Both his mom and my mom have always used Tide, and thus it is the scent of Tide that we associate with clean clothes.

Pulling our cleaned clothing out of the stinky washing machines in his dormitory laundry room, we were both snorting our various garments with a puzzled and slightly let-down expression on our faces. No smell! No clean? We am confused!

It took a moment for me to steady myself and realize that it was merely Tide brainwashing (Tidewashing!). These artificial scents were merely superfluous additives, designed to train our olfactory bulbs into submission to our orange overlords!

The vanishing soy sauce stain convinced me that my clothes were actually quite squeaky clean. And if you snort your clothing deeply enough, you may catch a faint whiff of…

Yes, coconut. From the coconut-based cleansers.

I shared a sample of Clorox Green Works, generously provided by Matchstick, with my friend Michael (of the aforementioned choir). Michael is a man of refined taste and delicate odour-sensitivity. True story: I once spent approximately twenty minutes with him in the shampoo aisle, assisting his choice in how his hair should smell. (The considerations were that it should not be too girly, nor too manly; merely pleasingly gender-neutral, clean, and sophisticated.) Upon using the sample of Clorox Green Works, Michael got back to me with excitement, eager for the associated coupons that I also have available for distribution. His sense of smell must be much more sensitive than mine or J-M's, because he couldn't stop enthusing about how much he loved the smell of this detergent. Not too strong, but clean, and sweet, and different. So there you go.

Finally, let's compare the warning labels on the back of Green Works and Tide:

Tide:
CAUTION: MAY IRRITATE EYES. Do not get in eyes. Do not reuse this package for dispensing beverages or other liquids. HARMFUL IF SWALLOWED. KEEP OUT OF REACH OF CHILDREN. FIRST AID TREATMENT: Contains biodegradable surfactants (anionic and nonionic) and enzymes. If swallowed, give a glassful of water or milk and call a Poison Control Centre or doctor immediately. Do not induce vomiting. If in eyes, rinse well with water for 15 minutes.
Green Works:
CAUTION: IRRITANT. MAY IRRITATE EYES. Contents may be harmful if swallowed. Do not get in eyes. Do not swallow. KEEP OUT OF REACH OF CHILDREN. FIRST AID TREATMENT: Contains sodium salts of sulfonated fatty acid methyl esters, alkyl polyglucosides, sodium citrate, glycerin, oleic acid, boric acid, and lauramidopropylamine oxide. If swallowed, call a Poison Control Centre or doctor immediately. Do not induce vomiting. If in eyes, rinse with water for 15 minutes.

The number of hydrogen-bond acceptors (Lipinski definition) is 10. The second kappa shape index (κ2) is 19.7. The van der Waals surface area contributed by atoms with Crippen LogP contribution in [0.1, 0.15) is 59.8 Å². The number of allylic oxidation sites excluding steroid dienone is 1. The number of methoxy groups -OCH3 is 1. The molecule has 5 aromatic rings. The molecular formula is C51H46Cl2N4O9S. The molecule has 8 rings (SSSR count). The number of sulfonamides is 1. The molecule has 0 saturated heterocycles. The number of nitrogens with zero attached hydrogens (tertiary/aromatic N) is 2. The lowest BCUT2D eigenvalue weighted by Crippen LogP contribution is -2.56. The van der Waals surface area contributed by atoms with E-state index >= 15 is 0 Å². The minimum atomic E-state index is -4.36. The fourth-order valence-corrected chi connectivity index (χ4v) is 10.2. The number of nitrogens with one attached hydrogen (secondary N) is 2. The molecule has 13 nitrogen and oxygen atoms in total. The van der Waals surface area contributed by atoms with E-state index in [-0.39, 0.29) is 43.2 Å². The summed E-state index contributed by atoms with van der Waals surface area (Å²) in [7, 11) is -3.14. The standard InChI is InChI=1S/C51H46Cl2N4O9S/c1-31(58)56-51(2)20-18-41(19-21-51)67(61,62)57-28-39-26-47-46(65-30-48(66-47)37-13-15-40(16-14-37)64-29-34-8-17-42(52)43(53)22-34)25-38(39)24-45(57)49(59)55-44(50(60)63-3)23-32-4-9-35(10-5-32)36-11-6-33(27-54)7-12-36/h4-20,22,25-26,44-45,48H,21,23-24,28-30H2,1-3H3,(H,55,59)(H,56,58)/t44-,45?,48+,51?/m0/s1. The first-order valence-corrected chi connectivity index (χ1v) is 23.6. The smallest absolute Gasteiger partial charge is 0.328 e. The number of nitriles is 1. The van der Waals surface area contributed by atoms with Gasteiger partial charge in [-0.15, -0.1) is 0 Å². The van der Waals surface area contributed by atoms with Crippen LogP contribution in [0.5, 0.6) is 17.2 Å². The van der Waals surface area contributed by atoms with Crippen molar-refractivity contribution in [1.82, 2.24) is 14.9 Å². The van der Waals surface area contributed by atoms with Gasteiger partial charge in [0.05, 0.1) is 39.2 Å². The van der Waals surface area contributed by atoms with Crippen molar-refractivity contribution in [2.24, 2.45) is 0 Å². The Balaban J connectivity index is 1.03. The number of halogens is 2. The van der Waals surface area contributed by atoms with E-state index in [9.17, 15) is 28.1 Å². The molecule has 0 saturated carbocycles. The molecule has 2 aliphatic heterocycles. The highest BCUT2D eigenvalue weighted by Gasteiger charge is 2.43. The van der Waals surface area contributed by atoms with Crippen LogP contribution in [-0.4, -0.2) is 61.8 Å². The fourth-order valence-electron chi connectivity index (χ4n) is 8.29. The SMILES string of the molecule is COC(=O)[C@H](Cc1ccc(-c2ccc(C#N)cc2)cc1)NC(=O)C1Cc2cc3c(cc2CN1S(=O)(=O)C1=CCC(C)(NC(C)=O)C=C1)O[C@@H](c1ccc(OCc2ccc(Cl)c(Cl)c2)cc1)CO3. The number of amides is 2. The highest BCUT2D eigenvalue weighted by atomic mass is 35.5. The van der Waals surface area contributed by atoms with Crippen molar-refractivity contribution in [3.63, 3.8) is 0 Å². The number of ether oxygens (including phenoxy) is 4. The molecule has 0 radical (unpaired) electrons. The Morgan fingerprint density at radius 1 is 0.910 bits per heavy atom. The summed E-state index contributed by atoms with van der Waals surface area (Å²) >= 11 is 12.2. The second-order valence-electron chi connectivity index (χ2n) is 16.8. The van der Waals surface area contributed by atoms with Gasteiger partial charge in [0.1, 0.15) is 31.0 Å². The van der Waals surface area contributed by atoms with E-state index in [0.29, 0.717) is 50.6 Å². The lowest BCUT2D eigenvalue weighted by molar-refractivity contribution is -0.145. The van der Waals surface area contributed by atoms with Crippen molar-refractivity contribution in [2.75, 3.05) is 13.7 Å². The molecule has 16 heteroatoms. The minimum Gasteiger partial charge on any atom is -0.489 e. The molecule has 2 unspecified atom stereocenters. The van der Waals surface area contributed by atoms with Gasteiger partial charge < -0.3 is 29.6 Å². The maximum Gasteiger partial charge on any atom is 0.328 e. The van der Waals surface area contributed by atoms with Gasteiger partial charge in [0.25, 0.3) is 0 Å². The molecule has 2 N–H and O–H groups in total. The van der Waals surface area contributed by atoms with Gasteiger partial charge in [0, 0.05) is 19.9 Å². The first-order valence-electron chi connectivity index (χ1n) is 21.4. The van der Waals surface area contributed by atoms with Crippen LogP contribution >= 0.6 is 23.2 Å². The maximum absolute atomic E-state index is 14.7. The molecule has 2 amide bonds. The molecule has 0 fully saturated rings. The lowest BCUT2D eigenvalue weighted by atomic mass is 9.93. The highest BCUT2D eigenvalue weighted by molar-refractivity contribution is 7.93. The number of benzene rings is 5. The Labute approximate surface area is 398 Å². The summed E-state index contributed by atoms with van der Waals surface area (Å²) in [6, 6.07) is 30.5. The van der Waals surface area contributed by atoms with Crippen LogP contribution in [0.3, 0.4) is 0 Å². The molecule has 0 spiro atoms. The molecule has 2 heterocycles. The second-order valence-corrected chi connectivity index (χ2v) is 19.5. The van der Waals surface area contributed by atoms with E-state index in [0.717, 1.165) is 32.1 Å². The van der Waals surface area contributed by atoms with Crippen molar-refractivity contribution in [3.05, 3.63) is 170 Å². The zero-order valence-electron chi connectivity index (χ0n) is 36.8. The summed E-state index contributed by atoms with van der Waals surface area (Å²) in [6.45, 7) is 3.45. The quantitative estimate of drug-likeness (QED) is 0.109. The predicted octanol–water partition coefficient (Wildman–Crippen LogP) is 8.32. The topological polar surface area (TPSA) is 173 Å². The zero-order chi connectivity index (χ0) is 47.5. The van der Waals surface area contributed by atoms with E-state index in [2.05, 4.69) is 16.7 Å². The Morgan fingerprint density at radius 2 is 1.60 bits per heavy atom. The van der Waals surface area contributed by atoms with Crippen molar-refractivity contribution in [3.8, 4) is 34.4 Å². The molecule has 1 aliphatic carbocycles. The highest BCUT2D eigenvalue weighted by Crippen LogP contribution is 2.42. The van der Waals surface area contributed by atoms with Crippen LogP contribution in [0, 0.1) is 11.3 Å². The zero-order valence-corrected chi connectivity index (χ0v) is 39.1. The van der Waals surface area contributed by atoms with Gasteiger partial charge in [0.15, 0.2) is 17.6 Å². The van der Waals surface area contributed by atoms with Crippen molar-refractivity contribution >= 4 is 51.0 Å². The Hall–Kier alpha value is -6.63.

If that means something to you then... good. To me it it's a comparison of "gibberish" and "gibberish that sounds like it describes salts and maybe also parts of lemons". Nice to know that you don't need to drink milk to deweaponize Green Works after you accidentally chug it.

Some further stats:

- The 1.33 L bottle is enough for thirty loads because you need to use so little each load. J-M watched with trepidation as I very precisely followed the little lines on the inside of the cap; he did not believe it could be enough for clothing as filthy as ours. But lo! It was.
- Clorox Green Works can, in fact, be used in High Efficiency washing machines.
- It calls itself "95% natural". This term is not governmentally regulated.
- They are against animal testing.
- It is phosphate-free.
- The bottle is made of recycled high density polyethylene.
- J-M reaches for the bottle of Green Works now even though he has TWO huge bottles of Tide sitting in his room.
- Yes J-M does my laundry sometimes because he is the sweetest boyfriend ever.


So there you go, I hope that was useful to you. Either way, please fill out this survey.

It will generate a $2 donation to a women's shelter in Toronto and also give Matchstick feedback on how AWESOME my reviewing skills are.

Also if I know you IRL, I have plenty of samples to give away, and coupons for a free no-strings-attached full-sized bottle of the stuff. Which is totally no-lose. Kind of like filling out the survey.

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December 2016